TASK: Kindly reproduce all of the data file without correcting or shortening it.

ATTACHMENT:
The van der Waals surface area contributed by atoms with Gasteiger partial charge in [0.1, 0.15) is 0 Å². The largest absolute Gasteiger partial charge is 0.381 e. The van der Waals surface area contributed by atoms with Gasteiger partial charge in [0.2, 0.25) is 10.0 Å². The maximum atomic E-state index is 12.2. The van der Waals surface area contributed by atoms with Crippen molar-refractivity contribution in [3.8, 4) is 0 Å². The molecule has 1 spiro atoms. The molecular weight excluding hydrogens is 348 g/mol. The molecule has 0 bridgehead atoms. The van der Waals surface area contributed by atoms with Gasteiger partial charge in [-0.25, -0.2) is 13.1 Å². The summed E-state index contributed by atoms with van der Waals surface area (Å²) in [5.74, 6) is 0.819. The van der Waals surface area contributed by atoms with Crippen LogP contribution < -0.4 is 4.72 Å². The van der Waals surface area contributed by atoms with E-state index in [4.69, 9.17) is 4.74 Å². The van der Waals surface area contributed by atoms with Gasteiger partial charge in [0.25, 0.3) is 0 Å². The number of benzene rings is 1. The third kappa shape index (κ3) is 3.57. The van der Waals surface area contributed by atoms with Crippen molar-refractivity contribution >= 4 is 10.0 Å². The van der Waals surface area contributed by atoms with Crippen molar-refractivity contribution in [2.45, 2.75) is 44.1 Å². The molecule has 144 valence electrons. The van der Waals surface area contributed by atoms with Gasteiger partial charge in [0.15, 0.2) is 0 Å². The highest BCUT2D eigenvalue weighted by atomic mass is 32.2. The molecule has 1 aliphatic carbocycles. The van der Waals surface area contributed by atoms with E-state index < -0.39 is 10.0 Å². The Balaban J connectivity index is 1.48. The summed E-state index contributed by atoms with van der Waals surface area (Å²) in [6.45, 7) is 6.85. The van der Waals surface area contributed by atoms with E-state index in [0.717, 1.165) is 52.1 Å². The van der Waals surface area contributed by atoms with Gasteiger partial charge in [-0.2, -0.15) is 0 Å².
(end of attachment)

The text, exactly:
The van der Waals surface area contributed by atoms with Gasteiger partial charge in [0.1, 0.15) is 0 Å². The largest absolute Gasteiger partial charge is 0.381 e. The van der Waals surface area contributed by atoms with Gasteiger partial charge in [0.2, 0.25) is 10.0 Å². The maximum atomic E-state index is 12.2. The van der Waals surface area contributed by atoms with Crippen molar-refractivity contribution in [3.8, 4) is 0 Å². The molecule has 1 spiro atoms. The molecular weight excluding hydrogens is 348 g/mol. The molecule has 0 bridgehead atoms. The van der Waals surface area contributed by atoms with Gasteiger partial charge in [-0.25, -0.2) is 13.1 Å². The summed E-state index contributed by atoms with van der Waals surface area (Å²) in [5.74, 6) is 0.819. The van der Waals surface area contributed by atoms with Crippen LogP contribution < -0.4 is 4.72 Å². The van der Waals surface area contributed by atoms with E-state index in [4.69, 9.17) is 4.74 Å². The van der Waals surface area contributed by atoms with Gasteiger partial charge in [0.25, 0.3) is 0 Å². The number of benzene rings is 1. The third kappa shape index (κ3) is 3.57. The van der Waals surface area contributed by atoms with Crippen molar-refractivity contribution >= 4 is 10.0 Å². The van der Waals surface area contributed by atoms with Crippen molar-refractivity contribution in [2.45, 2.75) is 44.1 Å². The molecule has 144 valence electrons. The van der Waals surface area contributed by atoms with Gasteiger partial charge in [0.15, 0.2) is 0 Å². The highest BCUT2D eigenvalue weighted by atomic mass is 32.2. The molecule has 1 aliphatic carbocycles. The van der Waals surface area contributed by atoms with E-state index < -0.39 is 10.0 Å². The Balaban J connectivity index is 1.48. The summed E-state index contributed by atoms with van der Waals surface area (Å²) in [6.45, 7) is 6.85. The van der Waals surface area contributed by atoms with E-state index in [0.717, 1.165) is 52.1 Å². The van der Waals surface area contributed by atoms with Gasteiger partial charge in [-0.2, -0.15) is 0 Å².